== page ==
Although it is called a “free trade” agreement, the TPP is not mainly about trade. Of TPP’s 29 draft chapters, only five deal with traditional trade issues. One chapter would provide incentives to offshore jobs to low-wage countries. Many would impose limits on government policies that we rely on in our daily lives for safe food, a clean environment, and more. Our domestic federal, state and local policies would be required to comply with TPP rules.
The TPP would even elevate individual foreign firms to equal status with sovereign nations, empowering them to privately enforce new rights and privileges, provided by the pact, by dragging governments to foreign tribunals to demand taxpayer compensation over policies that they claim undermine their expected future profits.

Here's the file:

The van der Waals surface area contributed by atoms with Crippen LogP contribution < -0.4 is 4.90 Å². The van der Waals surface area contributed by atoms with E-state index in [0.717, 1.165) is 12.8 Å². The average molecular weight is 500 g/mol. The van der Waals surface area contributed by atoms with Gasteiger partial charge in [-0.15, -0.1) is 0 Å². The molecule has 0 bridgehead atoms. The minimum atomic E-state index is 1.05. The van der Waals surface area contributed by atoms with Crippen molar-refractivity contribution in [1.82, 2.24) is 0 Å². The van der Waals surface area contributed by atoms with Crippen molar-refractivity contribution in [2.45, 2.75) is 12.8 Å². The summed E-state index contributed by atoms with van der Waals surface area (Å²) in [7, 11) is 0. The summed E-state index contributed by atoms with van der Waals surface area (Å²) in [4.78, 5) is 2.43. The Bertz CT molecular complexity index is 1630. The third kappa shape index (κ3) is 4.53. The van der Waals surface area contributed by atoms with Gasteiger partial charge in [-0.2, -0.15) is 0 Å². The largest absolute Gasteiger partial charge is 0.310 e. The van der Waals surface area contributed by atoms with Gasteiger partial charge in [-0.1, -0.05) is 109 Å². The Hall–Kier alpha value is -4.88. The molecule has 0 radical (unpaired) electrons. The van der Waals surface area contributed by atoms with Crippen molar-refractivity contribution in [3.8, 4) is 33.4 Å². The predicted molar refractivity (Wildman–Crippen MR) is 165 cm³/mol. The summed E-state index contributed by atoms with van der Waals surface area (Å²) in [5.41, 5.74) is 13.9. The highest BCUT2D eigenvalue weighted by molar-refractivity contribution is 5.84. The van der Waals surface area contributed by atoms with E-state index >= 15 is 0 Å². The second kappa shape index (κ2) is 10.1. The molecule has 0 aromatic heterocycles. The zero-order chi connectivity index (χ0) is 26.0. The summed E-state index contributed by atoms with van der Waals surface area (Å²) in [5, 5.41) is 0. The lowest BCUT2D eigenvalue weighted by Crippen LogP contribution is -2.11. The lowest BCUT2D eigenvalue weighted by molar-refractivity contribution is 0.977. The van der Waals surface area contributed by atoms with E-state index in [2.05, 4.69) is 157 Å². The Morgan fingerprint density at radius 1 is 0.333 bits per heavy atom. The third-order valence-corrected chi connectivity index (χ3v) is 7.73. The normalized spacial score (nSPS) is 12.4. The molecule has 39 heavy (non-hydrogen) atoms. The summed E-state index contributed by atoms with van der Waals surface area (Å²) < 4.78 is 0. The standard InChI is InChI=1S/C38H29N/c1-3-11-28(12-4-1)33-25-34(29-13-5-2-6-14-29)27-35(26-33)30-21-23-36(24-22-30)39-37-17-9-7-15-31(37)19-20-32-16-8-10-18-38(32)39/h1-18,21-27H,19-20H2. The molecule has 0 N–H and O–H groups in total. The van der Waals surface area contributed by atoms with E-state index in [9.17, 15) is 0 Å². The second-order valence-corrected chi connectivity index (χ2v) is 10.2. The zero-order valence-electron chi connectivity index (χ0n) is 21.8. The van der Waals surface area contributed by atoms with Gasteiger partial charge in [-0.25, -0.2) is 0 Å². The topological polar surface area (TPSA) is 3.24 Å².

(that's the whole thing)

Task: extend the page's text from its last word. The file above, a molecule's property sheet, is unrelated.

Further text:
We only know about the TPP’s threats thanks to leaks – the public is not allowed to see the draft TPP text. Even members of Congress, after being denied the text for years, are now only provided limited access. Meanwhile, more than 600 official corporate “trade advisors” have special access. The TPP has been under negotiation for five years, and the Obama administration wants to sign the deal by early 2014. Opposition to the TPP is growing at home and in many of the other countries involved.
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